The Z10's virtual keyboard is brilliant – it's really, really good at predicting text. I've written entire sentences with a single letter and a bunch of swipes. That said, it does need a little more attention than the physical keyboard, and I'm not at the same speed as on physical. On the downside, it's not properly WYSIWYG – it shows uppercase letters all of the time, even when it's about to type lowercase letters.

Sadly, there's just no way of getting some of the efficiencies one has with a physical keyboard, like 20+ single-press speed-dials, or single-press access to most of your apps. It looks like the BlackBerry Q10 will handle those needs for people who value that more than the Z10's screen size.
 

Apps

BlackBerry Maps works pretty decently for navigation. For SA, there's Wisepilot too. I side-loaded Google Maps, but it's a little unstable.

There are plenty of apps available out there. I've been able to easily find either BB10 versions of my favourite apps, or equivalents. I've also side-loaded a bunch of Android apps; there's quite a little cottage industry in sideloaded apps. The ported or sideloaded Android apps, by and large, run very well.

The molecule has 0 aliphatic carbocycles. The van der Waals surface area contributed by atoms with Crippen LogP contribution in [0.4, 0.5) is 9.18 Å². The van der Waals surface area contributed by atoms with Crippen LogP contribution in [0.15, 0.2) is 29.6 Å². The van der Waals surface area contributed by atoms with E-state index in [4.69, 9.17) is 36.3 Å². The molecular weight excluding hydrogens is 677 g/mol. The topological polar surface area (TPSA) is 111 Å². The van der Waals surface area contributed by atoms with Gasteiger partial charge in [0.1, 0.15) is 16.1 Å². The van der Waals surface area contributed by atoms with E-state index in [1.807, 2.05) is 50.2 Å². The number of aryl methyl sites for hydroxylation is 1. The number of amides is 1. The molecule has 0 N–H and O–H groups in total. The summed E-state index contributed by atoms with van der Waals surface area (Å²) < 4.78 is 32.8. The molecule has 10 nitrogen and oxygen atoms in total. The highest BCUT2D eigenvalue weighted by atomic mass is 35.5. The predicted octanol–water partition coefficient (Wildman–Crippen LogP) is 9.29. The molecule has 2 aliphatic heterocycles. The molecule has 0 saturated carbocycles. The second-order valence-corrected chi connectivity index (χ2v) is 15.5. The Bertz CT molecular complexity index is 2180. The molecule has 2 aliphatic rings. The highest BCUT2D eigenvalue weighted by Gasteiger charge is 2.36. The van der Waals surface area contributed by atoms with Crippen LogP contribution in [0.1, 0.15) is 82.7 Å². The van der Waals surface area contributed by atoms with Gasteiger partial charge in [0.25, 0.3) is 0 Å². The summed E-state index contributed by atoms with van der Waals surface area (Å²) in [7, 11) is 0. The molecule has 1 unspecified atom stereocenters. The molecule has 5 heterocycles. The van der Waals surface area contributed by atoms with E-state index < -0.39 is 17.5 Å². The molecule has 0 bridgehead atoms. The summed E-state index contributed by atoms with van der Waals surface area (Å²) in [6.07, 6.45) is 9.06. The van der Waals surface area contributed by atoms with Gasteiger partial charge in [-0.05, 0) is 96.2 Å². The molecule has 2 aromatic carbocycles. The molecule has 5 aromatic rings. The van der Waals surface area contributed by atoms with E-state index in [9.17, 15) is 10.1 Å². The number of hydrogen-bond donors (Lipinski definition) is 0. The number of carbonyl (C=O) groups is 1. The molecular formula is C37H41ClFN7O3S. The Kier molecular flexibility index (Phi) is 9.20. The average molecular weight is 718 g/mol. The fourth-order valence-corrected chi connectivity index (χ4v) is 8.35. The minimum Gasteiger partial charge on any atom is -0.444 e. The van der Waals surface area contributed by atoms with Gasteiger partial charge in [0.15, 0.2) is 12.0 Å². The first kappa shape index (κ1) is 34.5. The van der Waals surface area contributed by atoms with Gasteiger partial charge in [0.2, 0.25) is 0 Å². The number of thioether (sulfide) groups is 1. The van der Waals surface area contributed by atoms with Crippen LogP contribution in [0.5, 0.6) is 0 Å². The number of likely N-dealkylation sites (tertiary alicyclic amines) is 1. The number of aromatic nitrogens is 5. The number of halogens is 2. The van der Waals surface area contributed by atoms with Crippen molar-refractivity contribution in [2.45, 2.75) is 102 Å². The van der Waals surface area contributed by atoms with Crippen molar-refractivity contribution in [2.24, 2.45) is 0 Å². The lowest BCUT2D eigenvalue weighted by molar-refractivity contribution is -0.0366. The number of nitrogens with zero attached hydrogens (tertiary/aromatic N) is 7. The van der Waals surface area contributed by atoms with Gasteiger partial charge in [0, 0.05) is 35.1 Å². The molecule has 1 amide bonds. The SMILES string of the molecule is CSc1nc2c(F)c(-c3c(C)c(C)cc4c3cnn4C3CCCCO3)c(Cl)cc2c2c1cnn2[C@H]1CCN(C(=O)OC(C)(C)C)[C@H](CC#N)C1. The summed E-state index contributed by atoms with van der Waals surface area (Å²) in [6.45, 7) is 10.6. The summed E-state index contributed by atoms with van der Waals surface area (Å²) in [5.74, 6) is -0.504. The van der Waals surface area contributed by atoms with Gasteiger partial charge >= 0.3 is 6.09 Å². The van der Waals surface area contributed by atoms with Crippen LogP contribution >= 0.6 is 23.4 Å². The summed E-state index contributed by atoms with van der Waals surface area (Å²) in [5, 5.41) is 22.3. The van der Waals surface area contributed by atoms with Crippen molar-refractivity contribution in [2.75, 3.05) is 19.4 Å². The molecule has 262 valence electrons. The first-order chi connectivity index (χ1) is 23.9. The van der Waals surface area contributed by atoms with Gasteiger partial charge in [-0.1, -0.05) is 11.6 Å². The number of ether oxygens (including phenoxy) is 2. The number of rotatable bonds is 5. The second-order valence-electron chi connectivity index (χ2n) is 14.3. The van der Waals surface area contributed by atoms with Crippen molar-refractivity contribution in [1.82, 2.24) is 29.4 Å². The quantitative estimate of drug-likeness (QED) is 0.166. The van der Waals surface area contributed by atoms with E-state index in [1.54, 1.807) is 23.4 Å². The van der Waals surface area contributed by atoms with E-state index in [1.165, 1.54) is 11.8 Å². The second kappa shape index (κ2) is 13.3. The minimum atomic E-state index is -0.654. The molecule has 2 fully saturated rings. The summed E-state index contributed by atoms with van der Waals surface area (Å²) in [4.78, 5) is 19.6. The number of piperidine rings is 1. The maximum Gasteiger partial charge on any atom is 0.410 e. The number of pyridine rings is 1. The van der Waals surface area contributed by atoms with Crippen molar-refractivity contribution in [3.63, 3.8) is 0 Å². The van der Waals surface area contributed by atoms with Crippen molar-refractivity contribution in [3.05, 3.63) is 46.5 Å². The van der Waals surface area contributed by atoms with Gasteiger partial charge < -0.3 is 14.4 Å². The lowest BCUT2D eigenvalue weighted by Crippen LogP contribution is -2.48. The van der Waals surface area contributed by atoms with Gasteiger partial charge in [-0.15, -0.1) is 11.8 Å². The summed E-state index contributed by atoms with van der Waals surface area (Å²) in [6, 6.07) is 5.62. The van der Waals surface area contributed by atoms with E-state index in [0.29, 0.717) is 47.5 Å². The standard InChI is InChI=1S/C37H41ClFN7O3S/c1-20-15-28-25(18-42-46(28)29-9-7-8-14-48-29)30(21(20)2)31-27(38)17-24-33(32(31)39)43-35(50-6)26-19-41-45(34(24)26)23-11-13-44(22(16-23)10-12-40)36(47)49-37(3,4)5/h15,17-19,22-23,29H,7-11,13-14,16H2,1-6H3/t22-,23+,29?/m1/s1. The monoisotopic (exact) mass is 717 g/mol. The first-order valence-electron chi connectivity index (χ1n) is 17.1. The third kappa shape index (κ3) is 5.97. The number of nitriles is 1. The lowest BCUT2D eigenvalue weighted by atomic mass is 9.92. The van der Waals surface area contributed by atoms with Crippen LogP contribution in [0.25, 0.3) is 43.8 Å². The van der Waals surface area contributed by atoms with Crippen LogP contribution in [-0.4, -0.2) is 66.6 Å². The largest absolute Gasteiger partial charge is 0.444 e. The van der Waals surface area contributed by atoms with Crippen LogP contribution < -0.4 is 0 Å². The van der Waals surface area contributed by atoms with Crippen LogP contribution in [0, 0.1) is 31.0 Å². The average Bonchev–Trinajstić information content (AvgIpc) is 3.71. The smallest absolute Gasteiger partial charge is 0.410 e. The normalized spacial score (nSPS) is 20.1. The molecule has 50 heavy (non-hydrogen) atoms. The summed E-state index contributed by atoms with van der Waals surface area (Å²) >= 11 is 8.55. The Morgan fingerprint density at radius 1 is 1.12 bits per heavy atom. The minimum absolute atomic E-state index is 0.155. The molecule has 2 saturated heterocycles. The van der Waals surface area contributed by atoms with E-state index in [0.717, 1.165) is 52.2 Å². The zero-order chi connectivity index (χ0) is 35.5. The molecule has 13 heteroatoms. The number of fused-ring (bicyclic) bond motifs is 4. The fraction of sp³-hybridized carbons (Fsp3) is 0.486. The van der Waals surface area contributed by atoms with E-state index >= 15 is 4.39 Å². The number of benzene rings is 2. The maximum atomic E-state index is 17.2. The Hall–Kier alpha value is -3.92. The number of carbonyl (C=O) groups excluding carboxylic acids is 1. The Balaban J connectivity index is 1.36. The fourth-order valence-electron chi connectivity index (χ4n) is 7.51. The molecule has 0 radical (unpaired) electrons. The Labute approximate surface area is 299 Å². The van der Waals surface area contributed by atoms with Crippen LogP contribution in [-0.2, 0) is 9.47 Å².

One app I missed from my old BlackBerry was Social Feeds, for providing a single location for Facebook/Twitter/RSS feeds; soon enough I stumbled across Android's Flipboard, which I sideloaded and which works fairly well.


 
 
On my old phone, I used a car maintenance and fuel logging app called Fuel Economy. That's not on BB10, but I found one called aCar, an Android port, which is comprehensive. I spent a couple of hours playing with CSV files and imported 6 years of data into it.

 

Another app I've used for ages is a shared grocery list app, OurGroceries. Initially, there wasn't a BlackBerry 10 app, so I sideloaded the Android version. A few days ago, the BB10 version was released, so I have that loaded now too.

The ported Android app Vivino is quite fun; you can take a picture of a wine bottle, and it has a pretty good go at identifying it and letting you rate it.